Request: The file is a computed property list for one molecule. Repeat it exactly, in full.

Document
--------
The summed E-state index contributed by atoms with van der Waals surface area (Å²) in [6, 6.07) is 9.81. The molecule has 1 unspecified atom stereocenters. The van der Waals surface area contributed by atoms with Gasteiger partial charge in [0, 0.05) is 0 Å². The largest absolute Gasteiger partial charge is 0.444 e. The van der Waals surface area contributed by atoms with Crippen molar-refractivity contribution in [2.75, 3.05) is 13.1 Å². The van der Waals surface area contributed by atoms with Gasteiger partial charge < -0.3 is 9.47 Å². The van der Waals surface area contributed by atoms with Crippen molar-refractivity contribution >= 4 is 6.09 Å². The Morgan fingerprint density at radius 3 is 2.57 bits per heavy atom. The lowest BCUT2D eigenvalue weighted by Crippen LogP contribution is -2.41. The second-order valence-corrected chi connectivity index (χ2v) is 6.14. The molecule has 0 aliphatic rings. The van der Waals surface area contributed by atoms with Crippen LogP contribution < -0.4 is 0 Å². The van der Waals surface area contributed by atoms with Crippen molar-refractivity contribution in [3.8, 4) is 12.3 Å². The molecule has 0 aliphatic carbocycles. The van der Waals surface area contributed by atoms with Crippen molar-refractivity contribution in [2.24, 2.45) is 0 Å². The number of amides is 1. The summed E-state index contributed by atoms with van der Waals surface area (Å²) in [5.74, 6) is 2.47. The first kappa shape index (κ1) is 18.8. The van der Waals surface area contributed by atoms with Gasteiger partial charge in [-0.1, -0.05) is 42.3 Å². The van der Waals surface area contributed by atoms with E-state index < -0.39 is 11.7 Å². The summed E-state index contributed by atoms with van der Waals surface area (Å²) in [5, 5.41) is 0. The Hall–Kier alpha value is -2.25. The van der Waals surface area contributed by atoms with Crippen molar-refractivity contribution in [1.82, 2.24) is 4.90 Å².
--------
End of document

The summed E-state index contributed by atoms with van der Waals surface area (Å²) in [6, 6.07) is 9.81. The molecule has 1 unspecified atom stereocenters. The van der Waals surface area contributed by atoms with Gasteiger partial charge in [0, 0.05) is 0 Å². The largest absolute Gasteiger partial charge is 0.444 e. The van der Waals surface area contributed by atoms with Crippen molar-refractivity contribution in [2.75, 3.05) is 13.1 Å². The van der Waals surface area contributed by atoms with Gasteiger partial charge < -0.3 is 9.47 Å². The van der Waals surface area contributed by atoms with Crippen molar-refractivity contribution >= 4 is 6.09 Å². The Morgan fingerprint density at radius 3 is 2.57 bits per heavy atom. The lowest BCUT2D eigenvalue weighted by Crippen LogP contribution is -2.41. The second-order valence-corrected chi connectivity index (χ2v) is 6.14. The molecule has 0 aliphatic rings. The van der Waals surface area contributed by atoms with Crippen LogP contribution < -0.4 is 0 Å². The van der Waals surface area contributed by atoms with Crippen molar-refractivity contribution in [3.8, 4) is 12.3 Å². The molecule has 0 aliphatic carbocycles. The van der Waals surface area contributed by atoms with Crippen molar-refractivity contribution in [2.24, 2.45) is 0 Å². The number of amides is 1. The summed E-state index contributed by atoms with van der Waals surface area (Å²) in [5.74, 6) is 2.47. The first kappa shape index (κ1) is 18.8. The van der Waals surface area contributed by atoms with Gasteiger partial charge in [-0.1, -0.05) is 42.3 Å². The van der Waals surface area contributed by atoms with E-state index < -0.39 is 11.7 Å². The summed E-state index contributed by atoms with van der Waals surface area (Å²) in [5, 5.41) is 0. The Hall–Kier alpha value is -2.25. The van der Waals surface area contributed by atoms with Crippen molar-refractivity contribution in [1.82, 2.24) is 4.90 Å².